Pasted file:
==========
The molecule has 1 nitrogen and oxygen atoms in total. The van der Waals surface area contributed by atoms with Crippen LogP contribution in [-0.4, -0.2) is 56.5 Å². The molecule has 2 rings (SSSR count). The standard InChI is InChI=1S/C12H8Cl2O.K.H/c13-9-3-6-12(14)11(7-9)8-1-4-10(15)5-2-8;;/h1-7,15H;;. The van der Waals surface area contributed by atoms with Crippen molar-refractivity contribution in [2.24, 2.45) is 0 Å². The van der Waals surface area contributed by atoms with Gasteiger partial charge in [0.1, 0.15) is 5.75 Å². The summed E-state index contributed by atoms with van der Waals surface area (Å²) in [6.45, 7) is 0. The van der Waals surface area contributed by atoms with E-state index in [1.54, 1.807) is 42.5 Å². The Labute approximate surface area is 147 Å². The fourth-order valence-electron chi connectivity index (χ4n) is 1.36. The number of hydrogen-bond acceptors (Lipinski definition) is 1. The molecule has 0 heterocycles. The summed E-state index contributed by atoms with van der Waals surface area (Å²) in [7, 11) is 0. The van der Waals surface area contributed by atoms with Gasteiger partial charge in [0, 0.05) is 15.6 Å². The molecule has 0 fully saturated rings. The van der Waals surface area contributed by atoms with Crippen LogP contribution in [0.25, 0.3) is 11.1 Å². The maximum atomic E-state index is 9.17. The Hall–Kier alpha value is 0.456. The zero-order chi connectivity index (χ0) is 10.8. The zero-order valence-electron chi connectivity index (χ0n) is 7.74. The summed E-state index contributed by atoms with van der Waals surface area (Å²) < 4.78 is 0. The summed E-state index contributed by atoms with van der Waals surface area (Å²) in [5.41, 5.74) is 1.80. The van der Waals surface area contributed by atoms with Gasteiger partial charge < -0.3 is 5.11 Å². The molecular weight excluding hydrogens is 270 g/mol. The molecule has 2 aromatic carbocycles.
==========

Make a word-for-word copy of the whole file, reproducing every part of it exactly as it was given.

The molecule has 1 nitrogen and oxygen atoms in total. The van der Waals surface area contributed by atoms with Crippen LogP contribution in [-0.4, -0.2) is 56.5 Å². The molecule has 2 rings (SSSR count). The standard InChI is InChI=1S/C12H8Cl2O.K.H/c13-9-3-6-12(14)11(7-9)8-1-4-10(15)5-2-8;;/h1-7,15H;;. The van der Waals surface area contributed by atoms with Crippen molar-refractivity contribution in [2.24, 2.45) is 0 Å². The van der Waals surface area contributed by atoms with Gasteiger partial charge in [0.1, 0.15) is 5.75 Å². The summed E-state index contributed by atoms with van der Waals surface area (Å²) in [6.45, 7) is 0. The van der Waals surface area contributed by atoms with E-state index in [1.54, 1.807) is 42.5 Å². The Labute approximate surface area is 147 Å². The fourth-order valence-electron chi connectivity index (χ4n) is 1.36. The number of hydrogen-bond acceptors (Lipinski definition) is 1. The molecule has 0 heterocycles. The summed E-state index contributed by atoms with van der Waals surface area (Å²) in [7, 11) is 0. The van der Waals surface area contributed by atoms with Gasteiger partial charge in [0, 0.05) is 15.6 Å². The molecule has 0 fully saturated rings. The van der Waals surface area contributed by atoms with Crippen LogP contribution in [0.25, 0.3) is 11.1 Å². The maximum atomic E-state index is 9.17. The Hall–Kier alpha value is 0.456. The zero-order chi connectivity index (χ0) is 10.8. The zero-order valence-electron chi connectivity index (χ0n) is 7.74. The summed E-state index contributed by atoms with van der Waals surface area (Å²) < 4.78 is 0. The summed E-state index contributed by atoms with van der Waals surface area (Å²) in [5.41, 5.74) is 1.80. The van der Waals surface area contributed by atoms with Gasteiger partial charge < -0.3 is 5.11 Å². The molecular weight excluding hydrogens is 270 g/mol. The molecule has 2 aromatic carbocycles.